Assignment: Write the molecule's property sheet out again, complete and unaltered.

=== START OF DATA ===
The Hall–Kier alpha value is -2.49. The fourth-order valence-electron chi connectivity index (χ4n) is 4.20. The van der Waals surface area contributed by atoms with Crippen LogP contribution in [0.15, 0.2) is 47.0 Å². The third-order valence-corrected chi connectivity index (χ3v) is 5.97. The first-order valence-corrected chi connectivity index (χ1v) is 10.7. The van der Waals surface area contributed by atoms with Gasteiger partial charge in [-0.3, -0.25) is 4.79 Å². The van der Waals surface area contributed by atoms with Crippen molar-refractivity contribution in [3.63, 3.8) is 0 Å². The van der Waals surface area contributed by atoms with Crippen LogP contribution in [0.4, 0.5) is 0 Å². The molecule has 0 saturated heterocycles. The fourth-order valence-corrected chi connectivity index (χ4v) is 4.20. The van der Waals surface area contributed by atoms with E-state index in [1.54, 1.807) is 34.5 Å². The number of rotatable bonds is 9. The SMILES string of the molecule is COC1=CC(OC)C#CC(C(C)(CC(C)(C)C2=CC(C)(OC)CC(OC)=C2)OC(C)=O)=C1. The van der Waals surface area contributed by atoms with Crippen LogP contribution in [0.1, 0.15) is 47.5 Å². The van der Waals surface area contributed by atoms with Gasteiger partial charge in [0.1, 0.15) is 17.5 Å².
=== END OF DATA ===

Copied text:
The Hall–Kier alpha value is -2.49. The fourth-order valence-electron chi connectivity index (χ4n) is 4.20. The van der Waals surface area contributed by atoms with Crippen LogP contribution in [0.15, 0.2) is 47.0 Å². The third-order valence-corrected chi connectivity index (χ3v) is 5.97. The first-order valence-corrected chi connectivity index (χ1v) is 10.7. The van der Waals surface area contributed by atoms with Gasteiger partial charge in [-0.3, -0.25) is 4.79 Å². The van der Waals surface area contributed by atoms with Crippen molar-refractivity contribution in [3.63, 3.8) is 0 Å². The van der Waals surface area contributed by atoms with Crippen LogP contribution in [0.4, 0.5) is 0 Å². The molecule has 0 saturated heterocycles. The fourth-order valence-corrected chi connectivity index (χ4v) is 4.20. The van der Waals surface area contributed by atoms with E-state index in [1.54, 1.807) is 34.5 Å². The number of rotatable bonds is 9. The SMILES string of the molecule is COC1=CC(OC)C#CC(C(C)(CC(C)(C)C2=CC(C)(OC)CC(OC)=C2)OC(C)=O)=C1. The van der Waals surface area contributed by atoms with Crippen LogP contribution in [0.1, 0.15) is 47.5 Å². The van der Waals surface area contributed by atoms with Gasteiger partial charge in [0.1, 0.15) is 17.5 Å².